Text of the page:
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On January 22, 2019, the European Commission (“EC”) fined MasterCard €570.5 million for not allowing merchants to benefit from the interchange fees offered by banks located in other Member States between 2013 and 2015. The decision concludes the investigation that the EC opened in 2013 against MasterCard.

Card payment systems play a crucial role in achieving a single market, by allowing European citizens to make domestic and international transactions physically and online, regardless of the retailer’s location. Every time a consumer uses a payment card, the retailer’s bank pays an interchange fee to the card issuer bank. The retail bank passes on the interchange fee to the retailer, which, in turn, may pass on that cost in the end price charged to consumers for the goods or services acquired.

MasterCard is the second largest card payment operator by number of customers and transaction value in the European Economic Area (“EEA”). In the MasterCard network, card issuers offer card-payment related services under the Mastercard and Maestro brands. The retail merchant acts as a platform through which the issuer banks facilitate the card transaction for cardholders and the transfer of funds to the retailer’s bank.

Before the Interchange Fee Regulation came into force on December 9, 2015, interchange fees fluctuated considerably from one EEA country to another. According to the EC, between 2013 and 2015, MasterCard forced retailers’ banks to apply the interchange fees of their country of residence. That meant that merchants located in countries with higher interchange fees could not benefit from the lower fees offered by banks located in another Member States.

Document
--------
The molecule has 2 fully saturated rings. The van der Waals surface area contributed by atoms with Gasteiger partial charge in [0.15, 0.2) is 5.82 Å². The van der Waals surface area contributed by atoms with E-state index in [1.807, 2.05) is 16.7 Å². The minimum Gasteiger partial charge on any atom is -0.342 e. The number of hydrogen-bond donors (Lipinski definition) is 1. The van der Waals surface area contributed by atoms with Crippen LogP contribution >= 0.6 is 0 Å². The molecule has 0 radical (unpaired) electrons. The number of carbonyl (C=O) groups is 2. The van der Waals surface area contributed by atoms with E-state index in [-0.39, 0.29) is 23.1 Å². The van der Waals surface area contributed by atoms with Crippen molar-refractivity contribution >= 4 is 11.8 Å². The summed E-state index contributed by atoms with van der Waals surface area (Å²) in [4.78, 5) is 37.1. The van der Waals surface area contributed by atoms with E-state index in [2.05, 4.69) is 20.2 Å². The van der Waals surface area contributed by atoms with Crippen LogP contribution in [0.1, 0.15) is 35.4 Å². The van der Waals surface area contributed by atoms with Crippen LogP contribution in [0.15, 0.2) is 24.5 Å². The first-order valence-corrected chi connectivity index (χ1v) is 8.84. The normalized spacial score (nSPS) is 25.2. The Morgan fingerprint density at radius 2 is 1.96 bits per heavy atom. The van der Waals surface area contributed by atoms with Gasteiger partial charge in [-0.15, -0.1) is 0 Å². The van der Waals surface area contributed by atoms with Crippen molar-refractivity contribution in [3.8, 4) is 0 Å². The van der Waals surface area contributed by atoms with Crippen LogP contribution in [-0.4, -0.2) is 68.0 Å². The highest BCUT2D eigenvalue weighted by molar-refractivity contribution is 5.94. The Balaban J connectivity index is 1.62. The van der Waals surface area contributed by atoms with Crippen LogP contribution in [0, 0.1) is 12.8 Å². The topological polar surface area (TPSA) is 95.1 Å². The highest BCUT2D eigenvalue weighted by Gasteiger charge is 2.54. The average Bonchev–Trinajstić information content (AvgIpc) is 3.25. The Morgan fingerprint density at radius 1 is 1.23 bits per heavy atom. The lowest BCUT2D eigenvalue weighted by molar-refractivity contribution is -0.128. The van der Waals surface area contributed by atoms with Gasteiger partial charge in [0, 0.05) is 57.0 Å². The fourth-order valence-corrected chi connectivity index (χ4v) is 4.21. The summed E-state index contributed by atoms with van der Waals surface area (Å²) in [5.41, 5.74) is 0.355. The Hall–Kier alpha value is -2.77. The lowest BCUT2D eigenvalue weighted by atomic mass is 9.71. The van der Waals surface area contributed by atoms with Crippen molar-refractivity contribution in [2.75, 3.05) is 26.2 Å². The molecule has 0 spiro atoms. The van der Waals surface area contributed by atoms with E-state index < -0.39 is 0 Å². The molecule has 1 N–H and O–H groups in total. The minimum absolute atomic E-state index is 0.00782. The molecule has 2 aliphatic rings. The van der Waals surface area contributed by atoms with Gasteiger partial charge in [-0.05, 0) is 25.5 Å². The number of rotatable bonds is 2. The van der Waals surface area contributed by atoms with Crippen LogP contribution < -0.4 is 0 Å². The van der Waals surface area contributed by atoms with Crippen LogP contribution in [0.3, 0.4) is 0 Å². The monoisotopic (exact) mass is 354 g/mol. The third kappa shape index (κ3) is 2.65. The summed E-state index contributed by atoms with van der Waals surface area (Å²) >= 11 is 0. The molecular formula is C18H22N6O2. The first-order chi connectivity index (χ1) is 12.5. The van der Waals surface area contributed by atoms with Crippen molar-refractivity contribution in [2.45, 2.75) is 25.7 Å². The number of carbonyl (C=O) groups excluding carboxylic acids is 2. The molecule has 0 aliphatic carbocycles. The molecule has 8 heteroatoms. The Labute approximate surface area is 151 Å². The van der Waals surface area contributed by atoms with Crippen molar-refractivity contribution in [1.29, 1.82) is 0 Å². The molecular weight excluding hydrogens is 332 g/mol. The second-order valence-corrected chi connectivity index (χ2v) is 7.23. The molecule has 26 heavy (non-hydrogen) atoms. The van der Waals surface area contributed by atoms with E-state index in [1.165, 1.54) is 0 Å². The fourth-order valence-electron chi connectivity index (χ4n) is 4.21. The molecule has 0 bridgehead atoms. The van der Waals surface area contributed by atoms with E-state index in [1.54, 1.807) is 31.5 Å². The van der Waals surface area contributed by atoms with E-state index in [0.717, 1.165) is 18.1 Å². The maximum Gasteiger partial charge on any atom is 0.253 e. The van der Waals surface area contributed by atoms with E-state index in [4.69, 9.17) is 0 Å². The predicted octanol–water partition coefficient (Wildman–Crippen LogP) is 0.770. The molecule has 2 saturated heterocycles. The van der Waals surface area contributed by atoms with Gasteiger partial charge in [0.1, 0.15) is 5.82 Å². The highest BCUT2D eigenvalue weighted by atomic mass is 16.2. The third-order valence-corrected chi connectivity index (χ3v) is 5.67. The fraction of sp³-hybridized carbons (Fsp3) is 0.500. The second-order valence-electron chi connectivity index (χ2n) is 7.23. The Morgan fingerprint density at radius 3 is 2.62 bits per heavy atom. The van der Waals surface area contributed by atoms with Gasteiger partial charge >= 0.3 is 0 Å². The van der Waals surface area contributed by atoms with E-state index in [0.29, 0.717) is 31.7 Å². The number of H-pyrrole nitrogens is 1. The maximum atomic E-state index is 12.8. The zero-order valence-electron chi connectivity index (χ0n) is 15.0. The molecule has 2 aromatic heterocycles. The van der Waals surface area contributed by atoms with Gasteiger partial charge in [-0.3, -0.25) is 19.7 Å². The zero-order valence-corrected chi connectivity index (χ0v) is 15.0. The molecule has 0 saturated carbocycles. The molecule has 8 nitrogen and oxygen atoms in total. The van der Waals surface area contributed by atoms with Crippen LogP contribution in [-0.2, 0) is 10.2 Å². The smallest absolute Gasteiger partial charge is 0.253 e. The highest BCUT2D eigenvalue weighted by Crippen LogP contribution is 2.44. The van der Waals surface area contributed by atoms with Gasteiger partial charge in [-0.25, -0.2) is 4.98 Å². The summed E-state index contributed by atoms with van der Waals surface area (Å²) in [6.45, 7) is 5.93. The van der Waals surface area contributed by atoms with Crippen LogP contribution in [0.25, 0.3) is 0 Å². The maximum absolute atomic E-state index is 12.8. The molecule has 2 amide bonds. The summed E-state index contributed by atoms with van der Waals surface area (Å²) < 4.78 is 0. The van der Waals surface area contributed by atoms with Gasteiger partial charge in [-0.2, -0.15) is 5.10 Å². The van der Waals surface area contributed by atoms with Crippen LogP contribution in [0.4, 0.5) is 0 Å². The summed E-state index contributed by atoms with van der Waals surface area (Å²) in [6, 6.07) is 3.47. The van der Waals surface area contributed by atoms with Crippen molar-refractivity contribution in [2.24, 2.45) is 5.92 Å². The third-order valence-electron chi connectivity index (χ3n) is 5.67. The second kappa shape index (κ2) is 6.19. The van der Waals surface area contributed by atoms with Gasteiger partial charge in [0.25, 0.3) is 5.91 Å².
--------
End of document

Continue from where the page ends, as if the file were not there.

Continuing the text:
The EC concluded that, by preventing merchants from finding better banking conditions in other Member States, MasterCard artificially elevated the cost of card payments, which was seriously damaging to merchants and to the end consumer. Thus, the EC fined MasterCard €570 million, although with a 10% reduction for cooperating, and recognizing the facts and its breach of EU competition rules.

This is not the first time that the EC has investigated MasterCard on interchange fees. In December 2007, the EC concluded that the interchange fees charged by MasterCard for crossborder transactions in the EEA (when, for example, a Belgian citizen used his or her Belgian card in an establishment in France) restricted competition between banks. The Court of Justice of the European Union upheld this decision in September 2014.

Moreover, there is an ongoing dispute between the EC, Visa and MasterCard on interregional interchange fees for payment card transactions charged by these two companies. In December 2018, the two companies offered commitments that included at least a 40% decrease in fees during five and a half years. The EC has invited all stakeholders to send their comments on the commitments proposed separately by Visa and MasterCard.



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